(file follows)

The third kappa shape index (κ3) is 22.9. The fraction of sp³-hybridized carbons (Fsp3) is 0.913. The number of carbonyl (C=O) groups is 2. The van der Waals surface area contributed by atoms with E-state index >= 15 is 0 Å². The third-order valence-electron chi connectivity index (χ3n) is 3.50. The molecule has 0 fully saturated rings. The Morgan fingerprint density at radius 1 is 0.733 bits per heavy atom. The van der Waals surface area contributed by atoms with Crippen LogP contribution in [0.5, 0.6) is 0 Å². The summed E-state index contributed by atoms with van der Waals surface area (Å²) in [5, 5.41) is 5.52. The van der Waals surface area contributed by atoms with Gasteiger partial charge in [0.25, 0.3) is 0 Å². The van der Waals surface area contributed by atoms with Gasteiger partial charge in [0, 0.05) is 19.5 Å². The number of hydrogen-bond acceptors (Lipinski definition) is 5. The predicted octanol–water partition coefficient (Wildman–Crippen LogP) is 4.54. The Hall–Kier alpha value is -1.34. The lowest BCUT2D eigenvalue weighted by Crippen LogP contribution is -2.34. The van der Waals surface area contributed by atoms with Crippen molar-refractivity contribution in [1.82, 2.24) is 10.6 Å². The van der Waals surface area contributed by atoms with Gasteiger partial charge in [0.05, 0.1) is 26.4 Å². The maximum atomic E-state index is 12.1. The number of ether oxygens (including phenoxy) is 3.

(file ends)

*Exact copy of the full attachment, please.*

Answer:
The third kappa shape index (κ3) is 22.9. The fraction of sp³-hybridized carbons (Fsp3) is 0.913. The number of carbonyl (C=O) groups is 2. The van der Waals surface area contributed by atoms with E-state index >= 15 is 0 Å². The third-order valence-electron chi connectivity index (χ3n) is 3.50. The molecule has 0 fully saturated rings. The Morgan fingerprint density at radius 1 is 0.733 bits per heavy atom. The van der Waals surface area contributed by atoms with Crippen LogP contribution in [0.5, 0.6) is 0 Å². The summed E-state index contributed by atoms with van der Waals surface area (Å²) in [5, 5.41) is 5.52. The van der Waals surface area contributed by atoms with Gasteiger partial charge in [0.25, 0.3) is 0 Å². The van der Waals surface area contributed by atoms with Gasteiger partial charge in [0, 0.05) is 19.5 Å². The number of hydrogen-bond acceptors (Lipinski definition) is 5. The predicted octanol–water partition coefficient (Wildman–Crippen LogP) is 4.54. The Hall–Kier alpha value is -1.34. The lowest BCUT2D eigenvalue weighted by Crippen LogP contribution is -2.34. The van der Waals surface area contributed by atoms with Crippen molar-refractivity contribution in [1.82, 2.24) is 10.6 Å². The van der Waals surface area contributed by atoms with Gasteiger partial charge in [0.05, 0.1) is 26.4 Å². The maximum atomic E-state index is 12.1. The number of ether oxygens (including phenoxy) is 3.